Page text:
Also, make sure you protect your prized possession from various other risks through a suitable bike insurance policy. Insurance for 2-wheelers ensures financial security during unforeseen mishaps.

While third-party insurance protects you against third-party liabilities, a comprehensive bike insurance plan can give your bike an all-around coverage from theft, natural calamities, accidents, etc.

So, compare two-wheeler insurance plans and pick the one that suits your bike’s needs at Tata AIG today.


What’s inside a catalytic converter?

A catalytic converter consists of metals like platinum, rhodium or palladium and a honeycomb-shaped ceramic structure.

Does catalytic converter affect the driving experience?

Yes. A clogged catalytic converter can lead to slow powertrain performance, low acceleration, sulfur from the exhaust, dark smoke and excessive heat from the vehicle.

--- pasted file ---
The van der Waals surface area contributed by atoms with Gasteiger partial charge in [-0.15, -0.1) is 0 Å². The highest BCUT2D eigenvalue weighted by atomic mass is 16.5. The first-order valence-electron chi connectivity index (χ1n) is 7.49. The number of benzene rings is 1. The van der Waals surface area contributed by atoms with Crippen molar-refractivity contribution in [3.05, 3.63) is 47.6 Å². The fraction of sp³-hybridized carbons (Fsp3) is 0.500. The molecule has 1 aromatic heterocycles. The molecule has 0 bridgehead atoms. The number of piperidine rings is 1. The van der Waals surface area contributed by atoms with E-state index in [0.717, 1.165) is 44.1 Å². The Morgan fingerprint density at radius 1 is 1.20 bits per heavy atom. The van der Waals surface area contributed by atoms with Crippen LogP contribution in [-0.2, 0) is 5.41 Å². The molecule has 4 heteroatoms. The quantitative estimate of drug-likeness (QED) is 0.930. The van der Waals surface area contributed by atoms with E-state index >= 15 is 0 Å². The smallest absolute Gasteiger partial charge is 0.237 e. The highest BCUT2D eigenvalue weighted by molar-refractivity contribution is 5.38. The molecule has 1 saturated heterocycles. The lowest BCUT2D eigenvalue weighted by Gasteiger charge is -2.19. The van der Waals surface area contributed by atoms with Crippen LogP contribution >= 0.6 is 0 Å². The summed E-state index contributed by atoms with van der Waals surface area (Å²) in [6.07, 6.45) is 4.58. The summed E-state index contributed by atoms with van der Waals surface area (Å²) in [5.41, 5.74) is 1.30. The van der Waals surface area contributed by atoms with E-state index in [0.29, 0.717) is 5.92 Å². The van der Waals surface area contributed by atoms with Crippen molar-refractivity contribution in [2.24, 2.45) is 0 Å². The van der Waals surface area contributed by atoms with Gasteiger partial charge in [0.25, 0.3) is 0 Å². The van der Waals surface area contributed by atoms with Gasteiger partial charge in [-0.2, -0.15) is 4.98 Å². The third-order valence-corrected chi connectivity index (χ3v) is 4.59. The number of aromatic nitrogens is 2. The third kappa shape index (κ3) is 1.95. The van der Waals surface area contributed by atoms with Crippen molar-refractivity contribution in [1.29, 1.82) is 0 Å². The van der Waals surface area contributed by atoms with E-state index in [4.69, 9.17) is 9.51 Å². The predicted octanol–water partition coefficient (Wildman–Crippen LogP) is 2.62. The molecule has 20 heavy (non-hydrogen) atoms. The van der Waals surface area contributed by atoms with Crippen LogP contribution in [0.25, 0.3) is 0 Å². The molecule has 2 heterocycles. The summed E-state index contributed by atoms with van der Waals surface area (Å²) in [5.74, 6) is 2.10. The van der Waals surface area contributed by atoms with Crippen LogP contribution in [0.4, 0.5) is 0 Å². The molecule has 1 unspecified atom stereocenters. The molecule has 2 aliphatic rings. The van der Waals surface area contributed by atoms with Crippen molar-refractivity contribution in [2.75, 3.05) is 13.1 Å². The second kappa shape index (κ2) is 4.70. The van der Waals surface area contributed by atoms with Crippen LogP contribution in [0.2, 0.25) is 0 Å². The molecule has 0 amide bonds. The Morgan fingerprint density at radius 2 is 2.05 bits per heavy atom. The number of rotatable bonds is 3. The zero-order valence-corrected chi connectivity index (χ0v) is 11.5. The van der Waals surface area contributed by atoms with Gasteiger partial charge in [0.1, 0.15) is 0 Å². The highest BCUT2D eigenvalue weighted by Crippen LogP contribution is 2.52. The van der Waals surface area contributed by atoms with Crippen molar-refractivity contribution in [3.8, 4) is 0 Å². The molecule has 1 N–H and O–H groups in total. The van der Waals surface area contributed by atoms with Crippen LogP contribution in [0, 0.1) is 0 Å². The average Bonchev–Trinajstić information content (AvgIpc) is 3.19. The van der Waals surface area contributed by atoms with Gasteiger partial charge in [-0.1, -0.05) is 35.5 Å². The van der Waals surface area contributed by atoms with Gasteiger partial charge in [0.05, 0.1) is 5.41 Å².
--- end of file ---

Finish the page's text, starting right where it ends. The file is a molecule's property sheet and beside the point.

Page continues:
Where is the catalytic converter located?

You can find catalytic converters in almost every vehicle these days except electric vehicles. This is because EVs do not emit harmful pollutants. The catalytic converter in a motorcycle can be located at the end of the exhaust pipe. However, make sure to consult the instruction manual to find it easily.

What are the signs of a failed catalytic converter?

Here’s a list of signs of a failed catalytic converter:

  • Sluggish engine performance

  • Smell of sulfur or rotten eggs from the exhaust

  • Reduced acceleration

  • Extreme heat from under the bike

  • Dark exhaust smoke